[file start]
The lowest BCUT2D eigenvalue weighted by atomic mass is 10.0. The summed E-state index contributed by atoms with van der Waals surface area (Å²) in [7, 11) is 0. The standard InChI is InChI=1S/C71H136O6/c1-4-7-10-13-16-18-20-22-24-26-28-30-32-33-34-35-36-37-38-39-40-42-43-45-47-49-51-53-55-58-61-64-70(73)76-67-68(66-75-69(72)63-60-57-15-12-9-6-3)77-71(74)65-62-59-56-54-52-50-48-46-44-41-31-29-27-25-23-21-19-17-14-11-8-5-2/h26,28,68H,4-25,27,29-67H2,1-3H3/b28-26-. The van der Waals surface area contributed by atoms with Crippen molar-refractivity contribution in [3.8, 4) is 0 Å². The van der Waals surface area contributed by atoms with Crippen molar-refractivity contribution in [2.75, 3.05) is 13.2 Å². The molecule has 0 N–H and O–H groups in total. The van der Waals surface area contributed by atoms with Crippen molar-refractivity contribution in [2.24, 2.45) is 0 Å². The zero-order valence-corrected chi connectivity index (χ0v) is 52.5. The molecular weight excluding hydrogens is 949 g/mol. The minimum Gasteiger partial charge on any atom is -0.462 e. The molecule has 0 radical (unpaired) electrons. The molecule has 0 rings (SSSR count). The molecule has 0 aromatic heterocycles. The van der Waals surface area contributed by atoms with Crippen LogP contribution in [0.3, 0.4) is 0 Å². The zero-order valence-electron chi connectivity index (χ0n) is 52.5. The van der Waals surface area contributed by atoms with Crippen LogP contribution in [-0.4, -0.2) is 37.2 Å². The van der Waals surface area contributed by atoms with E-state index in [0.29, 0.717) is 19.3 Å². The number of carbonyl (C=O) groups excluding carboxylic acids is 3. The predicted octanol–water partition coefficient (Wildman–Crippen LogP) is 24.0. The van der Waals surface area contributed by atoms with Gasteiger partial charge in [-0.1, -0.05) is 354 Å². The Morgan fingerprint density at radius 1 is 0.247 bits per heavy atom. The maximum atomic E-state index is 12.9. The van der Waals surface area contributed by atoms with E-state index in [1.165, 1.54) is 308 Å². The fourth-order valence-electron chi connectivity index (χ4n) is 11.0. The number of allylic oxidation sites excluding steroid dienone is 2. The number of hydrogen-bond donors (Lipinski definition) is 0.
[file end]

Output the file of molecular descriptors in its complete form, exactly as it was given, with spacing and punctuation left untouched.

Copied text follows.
The lowest BCUT2D eigenvalue weighted by atomic mass is 10.0. The summed E-state index contributed by atoms with van der Waals surface area (Å²) in [7, 11) is 0. The standard InChI is InChI=1S/C71H136O6/c1-4-7-10-13-16-18-20-22-24-26-28-30-32-33-34-35-36-37-38-39-40-42-43-45-47-49-51-53-55-58-61-64-70(73)76-67-68(66-75-69(72)63-60-57-15-12-9-6-3)77-71(74)65-62-59-56-54-52-50-48-46-44-41-31-29-27-25-23-21-19-17-14-11-8-5-2/h26,28,68H,4-25,27,29-67H2,1-3H3/b28-26-. The van der Waals surface area contributed by atoms with Crippen molar-refractivity contribution in [3.8, 4) is 0 Å². The van der Waals surface area contributed by atoms with Crippen molar-refractivity contribution in [2.75, 3.05) is 13.2 Å². The molecule has 0 N–H and O–H groups in total. The van der Waals surface area contributed by atoms with Crippen molar-refractivity contribution in [2.24, 2.45) is 0 Å². The zero-order valence-corrected chi connectivity index (χ0v) is 52.5. The molecular weight excluding hydrogens is 949 g/mol. The minimum Gasteiger partial charge on any atom is -0.462 e. The molecule has 0 radical (unpaired) electrons. The molecule has 0 rings (SSSR count). The molecule has 0 aromatic heterocycles. The van der Waals surface area contributed by atoms with Crippen LogP contribution in [0.3, 0.4) is 0 Å². The zero-order valence-electron chi connectivity index (χ0n) is 52.5. The van der Waals surface area contributed by atoms with Crippen LogP contribution in [-0.4, -0.2) is 37.2 Å². The van der Waals surface area contributed by atoms with E-state index in [0.29, 0.717) is 19.3 Å². The number of carbonyl (C=O) groups excluding carboxylic acids is 3. The predicted octanol–water partition coefficient (Wildman–Crippen LogP) is 24.0. The van der Waals surface area contributed by atoms with Gasteiger partial charge in [-0.1, -0.05) is 354 Å². The Morgan fingerprint density at radius 1 is 0.247 bits per heavy atom. The maximum atomic E-state index is 12.9. The van der Waals surface area contributed by atoms with E-state index in [1.165, 1.54) is 308 Å². The fourth-order valence-electron chi connectivity index (χ4n) is 11.0. The number of allylic oxidation sites excluding steroid dienone is 2. The number of hydrogen-bond donors (Lipinski definition) is 0.